Farewell, Godspeed: The Greatest Eulogies of Our Times
Harmony Books, 2003 - Biography & Autobiography - 320 pages
Farewell, Godspeedis a remarkable collection of eulogies for some of the most notable figures of our time, delivered by the people who knew them best. In the words used to eulogize the great and celebrated men and women of the world—sometimes reverential, sometimes funny, always poignant—we come as close as perhaps we ever will to seeing the warm humanity beneath their public personas.
Cyrus M. Copeland has gathered some of the greatest of these writings about artists, scientists, authors, public servants, entertainers, and others who have captured our attention by making the world a better, or at least a livelier, place. Here is Andy Warhol’s close friend describing Warhol’s hidden spirituality. Albert Einstein’s assistant recounting his humanism. Edward Kennedy remembering with a brother’s tenderness the life of Jacqueline Kennedy Onassis. Larry McMurtry’s lively and loving tribute to Irving “Swifty” Lazar. And Robert Bernstein, longtime publisher and friend of Dr. Seuss, memorializing him with special, never-before-published verse. Also included are the eulogies of the Challenger astronauts by President Ronald Reagan; Charles Schulz by Cathy Guisewite (creator of the comic strip Cathy); Bette Davis by James Woods; Bob Fosse by Neil Simon; Lucille Ball by Diane Sawyer; Martin Luther King Jr. by Benjamin E. Mays; David O. Selznick by Truman Capote; Karl Marx by Friedrich Engels; and Gianni Versace by Madonna.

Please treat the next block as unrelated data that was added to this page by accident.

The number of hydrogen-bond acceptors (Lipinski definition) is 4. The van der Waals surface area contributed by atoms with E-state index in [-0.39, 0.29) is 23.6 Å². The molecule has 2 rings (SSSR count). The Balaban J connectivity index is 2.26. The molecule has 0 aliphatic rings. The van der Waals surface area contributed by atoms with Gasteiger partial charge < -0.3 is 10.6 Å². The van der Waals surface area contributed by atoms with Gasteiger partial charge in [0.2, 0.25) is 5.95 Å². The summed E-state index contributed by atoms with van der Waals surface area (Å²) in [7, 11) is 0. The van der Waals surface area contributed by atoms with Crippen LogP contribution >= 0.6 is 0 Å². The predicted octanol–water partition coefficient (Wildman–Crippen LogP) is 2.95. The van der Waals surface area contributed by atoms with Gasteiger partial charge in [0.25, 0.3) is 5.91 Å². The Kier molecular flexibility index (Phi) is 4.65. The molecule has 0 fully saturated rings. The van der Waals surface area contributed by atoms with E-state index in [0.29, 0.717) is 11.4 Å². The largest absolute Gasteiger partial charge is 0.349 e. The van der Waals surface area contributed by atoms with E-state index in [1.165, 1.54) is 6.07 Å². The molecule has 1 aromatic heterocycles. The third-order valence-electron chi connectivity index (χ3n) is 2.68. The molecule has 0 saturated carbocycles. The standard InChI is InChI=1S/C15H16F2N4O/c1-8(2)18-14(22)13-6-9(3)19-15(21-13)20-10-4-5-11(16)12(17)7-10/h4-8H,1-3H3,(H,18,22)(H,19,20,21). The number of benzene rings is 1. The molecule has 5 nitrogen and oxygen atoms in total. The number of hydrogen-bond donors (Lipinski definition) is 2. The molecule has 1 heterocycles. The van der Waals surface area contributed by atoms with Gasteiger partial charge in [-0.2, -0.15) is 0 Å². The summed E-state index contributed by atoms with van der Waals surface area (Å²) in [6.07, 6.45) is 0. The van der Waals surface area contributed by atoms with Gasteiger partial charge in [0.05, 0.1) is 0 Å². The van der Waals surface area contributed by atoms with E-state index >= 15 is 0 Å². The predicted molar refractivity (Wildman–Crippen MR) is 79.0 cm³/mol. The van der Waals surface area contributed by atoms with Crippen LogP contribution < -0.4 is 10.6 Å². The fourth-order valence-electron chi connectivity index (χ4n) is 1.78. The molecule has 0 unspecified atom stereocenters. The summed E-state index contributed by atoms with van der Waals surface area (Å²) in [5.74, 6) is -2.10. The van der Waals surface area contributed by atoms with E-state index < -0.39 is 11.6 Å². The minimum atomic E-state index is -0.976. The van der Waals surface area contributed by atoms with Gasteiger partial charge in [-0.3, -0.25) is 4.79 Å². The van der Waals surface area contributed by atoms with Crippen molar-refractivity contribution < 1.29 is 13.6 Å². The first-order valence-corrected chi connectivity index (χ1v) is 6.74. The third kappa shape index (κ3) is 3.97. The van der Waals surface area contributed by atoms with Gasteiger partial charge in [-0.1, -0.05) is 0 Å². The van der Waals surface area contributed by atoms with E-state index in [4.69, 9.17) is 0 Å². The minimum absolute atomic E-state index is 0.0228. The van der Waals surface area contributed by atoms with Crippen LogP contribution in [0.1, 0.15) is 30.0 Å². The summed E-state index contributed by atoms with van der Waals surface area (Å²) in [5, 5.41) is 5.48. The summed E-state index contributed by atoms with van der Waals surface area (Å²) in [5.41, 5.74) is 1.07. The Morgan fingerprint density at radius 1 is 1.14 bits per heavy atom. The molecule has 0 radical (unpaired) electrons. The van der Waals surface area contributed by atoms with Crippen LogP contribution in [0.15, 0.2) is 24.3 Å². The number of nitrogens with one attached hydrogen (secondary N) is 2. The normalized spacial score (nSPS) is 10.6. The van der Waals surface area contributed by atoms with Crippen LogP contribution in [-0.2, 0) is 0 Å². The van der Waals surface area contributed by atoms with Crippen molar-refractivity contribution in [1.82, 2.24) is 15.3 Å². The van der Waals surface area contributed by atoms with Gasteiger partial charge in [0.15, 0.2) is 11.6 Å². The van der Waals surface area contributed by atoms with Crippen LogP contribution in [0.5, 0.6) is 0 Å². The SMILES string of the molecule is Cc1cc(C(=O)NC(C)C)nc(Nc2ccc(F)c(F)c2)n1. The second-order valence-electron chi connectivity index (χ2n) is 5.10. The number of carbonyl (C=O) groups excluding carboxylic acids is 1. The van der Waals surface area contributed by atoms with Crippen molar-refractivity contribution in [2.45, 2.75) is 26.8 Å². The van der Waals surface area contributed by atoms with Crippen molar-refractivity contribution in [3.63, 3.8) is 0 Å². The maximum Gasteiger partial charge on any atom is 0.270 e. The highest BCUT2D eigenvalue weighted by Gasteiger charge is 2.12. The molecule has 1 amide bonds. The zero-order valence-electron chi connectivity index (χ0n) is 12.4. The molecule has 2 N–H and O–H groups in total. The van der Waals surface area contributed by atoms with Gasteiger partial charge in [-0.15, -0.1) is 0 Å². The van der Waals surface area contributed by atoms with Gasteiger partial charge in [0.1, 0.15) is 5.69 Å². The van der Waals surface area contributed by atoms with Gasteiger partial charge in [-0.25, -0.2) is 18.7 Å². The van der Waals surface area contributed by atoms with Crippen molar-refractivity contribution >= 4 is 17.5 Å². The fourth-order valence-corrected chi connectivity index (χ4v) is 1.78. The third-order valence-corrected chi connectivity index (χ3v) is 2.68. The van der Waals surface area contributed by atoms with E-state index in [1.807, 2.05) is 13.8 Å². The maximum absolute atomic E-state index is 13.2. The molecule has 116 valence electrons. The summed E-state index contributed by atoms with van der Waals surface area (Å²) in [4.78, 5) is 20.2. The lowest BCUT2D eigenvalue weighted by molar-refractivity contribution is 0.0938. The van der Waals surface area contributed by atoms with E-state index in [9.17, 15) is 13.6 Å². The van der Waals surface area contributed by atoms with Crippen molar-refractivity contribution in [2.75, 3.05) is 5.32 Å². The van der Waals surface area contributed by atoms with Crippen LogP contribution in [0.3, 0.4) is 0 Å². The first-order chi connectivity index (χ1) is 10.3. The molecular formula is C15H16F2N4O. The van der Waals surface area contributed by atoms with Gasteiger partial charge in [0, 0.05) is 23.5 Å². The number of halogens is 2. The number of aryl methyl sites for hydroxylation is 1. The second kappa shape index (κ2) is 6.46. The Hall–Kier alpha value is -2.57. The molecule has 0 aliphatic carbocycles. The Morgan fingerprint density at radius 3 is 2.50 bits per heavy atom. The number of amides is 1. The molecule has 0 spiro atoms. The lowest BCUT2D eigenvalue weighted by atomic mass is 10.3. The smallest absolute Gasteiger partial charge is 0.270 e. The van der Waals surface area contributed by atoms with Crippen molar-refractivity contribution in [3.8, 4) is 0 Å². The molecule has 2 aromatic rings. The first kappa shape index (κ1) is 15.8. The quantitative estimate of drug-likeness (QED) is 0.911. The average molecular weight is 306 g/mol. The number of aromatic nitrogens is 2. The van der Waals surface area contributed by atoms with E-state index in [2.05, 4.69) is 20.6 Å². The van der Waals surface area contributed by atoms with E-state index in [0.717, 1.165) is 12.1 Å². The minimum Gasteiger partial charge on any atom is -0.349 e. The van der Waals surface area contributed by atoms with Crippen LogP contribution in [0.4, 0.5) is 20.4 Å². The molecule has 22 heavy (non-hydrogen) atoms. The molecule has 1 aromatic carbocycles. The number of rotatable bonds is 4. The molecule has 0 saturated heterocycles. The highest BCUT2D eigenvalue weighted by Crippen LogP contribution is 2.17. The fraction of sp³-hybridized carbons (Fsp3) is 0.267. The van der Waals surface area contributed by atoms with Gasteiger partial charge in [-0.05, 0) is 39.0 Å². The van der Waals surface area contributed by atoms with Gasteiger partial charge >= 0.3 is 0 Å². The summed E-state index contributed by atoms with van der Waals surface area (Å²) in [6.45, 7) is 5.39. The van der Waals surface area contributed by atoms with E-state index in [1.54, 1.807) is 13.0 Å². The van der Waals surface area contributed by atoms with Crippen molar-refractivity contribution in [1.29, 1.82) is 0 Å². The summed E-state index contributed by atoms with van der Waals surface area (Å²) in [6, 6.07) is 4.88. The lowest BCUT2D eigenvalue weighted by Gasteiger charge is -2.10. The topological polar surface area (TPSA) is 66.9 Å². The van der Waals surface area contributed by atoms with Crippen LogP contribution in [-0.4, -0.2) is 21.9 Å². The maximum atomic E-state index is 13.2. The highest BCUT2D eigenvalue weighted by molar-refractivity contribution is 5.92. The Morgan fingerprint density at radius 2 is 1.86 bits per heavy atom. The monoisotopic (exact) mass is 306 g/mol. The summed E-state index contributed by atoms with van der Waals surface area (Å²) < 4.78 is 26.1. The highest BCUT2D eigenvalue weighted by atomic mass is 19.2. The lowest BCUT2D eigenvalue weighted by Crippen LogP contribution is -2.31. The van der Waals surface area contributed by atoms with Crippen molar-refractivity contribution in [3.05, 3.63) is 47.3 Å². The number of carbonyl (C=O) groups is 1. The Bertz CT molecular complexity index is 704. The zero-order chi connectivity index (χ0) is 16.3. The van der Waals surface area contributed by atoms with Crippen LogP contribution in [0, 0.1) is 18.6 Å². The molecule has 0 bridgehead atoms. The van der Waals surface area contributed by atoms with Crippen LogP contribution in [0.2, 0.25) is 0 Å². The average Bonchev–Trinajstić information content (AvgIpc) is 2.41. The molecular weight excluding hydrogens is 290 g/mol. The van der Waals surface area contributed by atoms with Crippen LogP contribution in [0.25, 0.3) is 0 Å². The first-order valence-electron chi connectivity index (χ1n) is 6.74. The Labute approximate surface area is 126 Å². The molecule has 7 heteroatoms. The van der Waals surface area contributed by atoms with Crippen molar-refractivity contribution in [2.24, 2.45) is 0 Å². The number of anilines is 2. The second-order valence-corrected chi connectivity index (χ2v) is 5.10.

In these moving and personal tributes we see at last the vulnerabilities and nuances of character that are often hidden from the spotlight, and the true personalities behind the names we remember.
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Farewell, Godspeed: The Greatest Eulogies of Our TimeUser Review - Not Available - Book Verdict
Like everyone else, celebrities eventually die, giving the public one last opportunity to peek into their lives. Obituaries and eulogies offer up the high points of a person's life and career for his ... Read full review
LibraryThing ReviewUser Review - tamora - LibraryThing
An unusual but interesting way to learn more about famous people of the twentieth century. Read full review